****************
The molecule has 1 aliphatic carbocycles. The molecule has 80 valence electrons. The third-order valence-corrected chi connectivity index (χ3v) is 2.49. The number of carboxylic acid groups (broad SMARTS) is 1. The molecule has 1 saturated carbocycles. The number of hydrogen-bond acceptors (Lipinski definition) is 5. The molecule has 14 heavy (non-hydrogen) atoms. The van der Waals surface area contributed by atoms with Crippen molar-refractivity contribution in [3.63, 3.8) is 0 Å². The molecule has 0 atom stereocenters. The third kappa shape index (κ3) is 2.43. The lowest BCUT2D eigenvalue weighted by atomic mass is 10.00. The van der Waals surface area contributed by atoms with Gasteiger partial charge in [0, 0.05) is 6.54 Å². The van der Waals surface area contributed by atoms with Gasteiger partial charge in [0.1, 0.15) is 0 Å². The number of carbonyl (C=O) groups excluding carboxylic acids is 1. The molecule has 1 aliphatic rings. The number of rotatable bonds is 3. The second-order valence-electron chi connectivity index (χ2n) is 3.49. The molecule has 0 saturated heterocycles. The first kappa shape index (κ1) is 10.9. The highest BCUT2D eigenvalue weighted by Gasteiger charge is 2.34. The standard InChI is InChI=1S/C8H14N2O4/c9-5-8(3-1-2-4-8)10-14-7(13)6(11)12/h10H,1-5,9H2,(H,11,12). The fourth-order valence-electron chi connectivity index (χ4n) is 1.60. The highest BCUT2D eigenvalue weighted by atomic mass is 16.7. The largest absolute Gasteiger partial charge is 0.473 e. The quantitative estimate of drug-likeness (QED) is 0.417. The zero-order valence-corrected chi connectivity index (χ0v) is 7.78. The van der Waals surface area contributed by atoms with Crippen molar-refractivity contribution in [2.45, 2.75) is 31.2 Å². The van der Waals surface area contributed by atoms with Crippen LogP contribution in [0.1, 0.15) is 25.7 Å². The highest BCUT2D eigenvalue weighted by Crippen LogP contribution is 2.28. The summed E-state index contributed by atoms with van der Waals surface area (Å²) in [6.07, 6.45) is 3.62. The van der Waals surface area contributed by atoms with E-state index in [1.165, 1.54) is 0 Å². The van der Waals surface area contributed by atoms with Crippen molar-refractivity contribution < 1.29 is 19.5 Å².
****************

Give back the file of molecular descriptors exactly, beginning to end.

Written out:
The molecule has 1 aliphatic carbocycles. The molecule has 80 valence electrons. The third-order valence-corrected chi connectivity index (χ3v) is 2.49. The number of carboxylic acid groups (broad SMARTS) is 1. The molecule has 1 saturated carbocycles. The number of hydrogen-bond acceptors (Lipinski definition) is 5. The molecule has 14 heavy (non-hydrogen) atoms. The van der Waals surface area contributed by atoms with Crippen molar-refractivity contribution in [3.63, 3.8) is 0 Å². The molecule has 0 atom stereocenters. The third kappa shape index (κ3) is 2.43. The lowest BCUT2D eigenvalue weighted by atomic mass is 10.00. The van der Waals surface area contributed by atoms with Gasteiger partial charge in [0, 0.05) is 6.54 Å². The van der Waals surface area contributed by atoms with Gasteiger partial charge in [0.1, 0.15) is 0 Å². The number of carbonyl (C=O) groups excluding carboxylic acids is 1. The molecule has 1 aliphatic rings. The number of rotatable bonds is 3. The second-order valence-electron chi connectivity index (χ2n) is 3.49. The molecule has 0 saturated heterocycles. The first kappa shape index (κ1) is 10.9. The highest BCUT2D eigenvalue weighted by Gasteiger charge is 2.34. The standard InChI is InChI=1S/C8H14N2O4/c9-5-8(3-1-2-4-8)10-14-7(13)6(11)12/h10H,1-5,9H2,(H,11,12). The fourth-order valence-electron chi connectivity index (χ4n) is 1.60. The highest BCUT2D eigenvalue weighted by atomic mass is 16.7. The largest absolute Gasteiger partial charge is 0.473 e. The quantitative estimate of drug-likeness (QED) is 0.417. The zero-order valence-corrected chi connectivity index (χ0v) is 7.78. The van der Waals surface area contributed by atoms with Crippen molar-refractivity contribution in [2.45, 2.75) is 31.2 Å². The van der Waals surface area contributed by atoms with Crippen LogP contribution in [0.1, 0.15) is 25.7 Å². The highest BCUT2D eigenvalue weighted by Crippen LogP contribution is 2.28. The summed E-state index contributed by atoms with van der Waals surface area (Å²) in [6.07, 6.45) is 3.62. The van der Waals surface area contributed by atoms with E-state index in [1.165, 1.54) is 0 Å². The van der Waals surface area contributed by atoms with Crippen molar-refractivity contribution < 1.29 is 19.5 Å².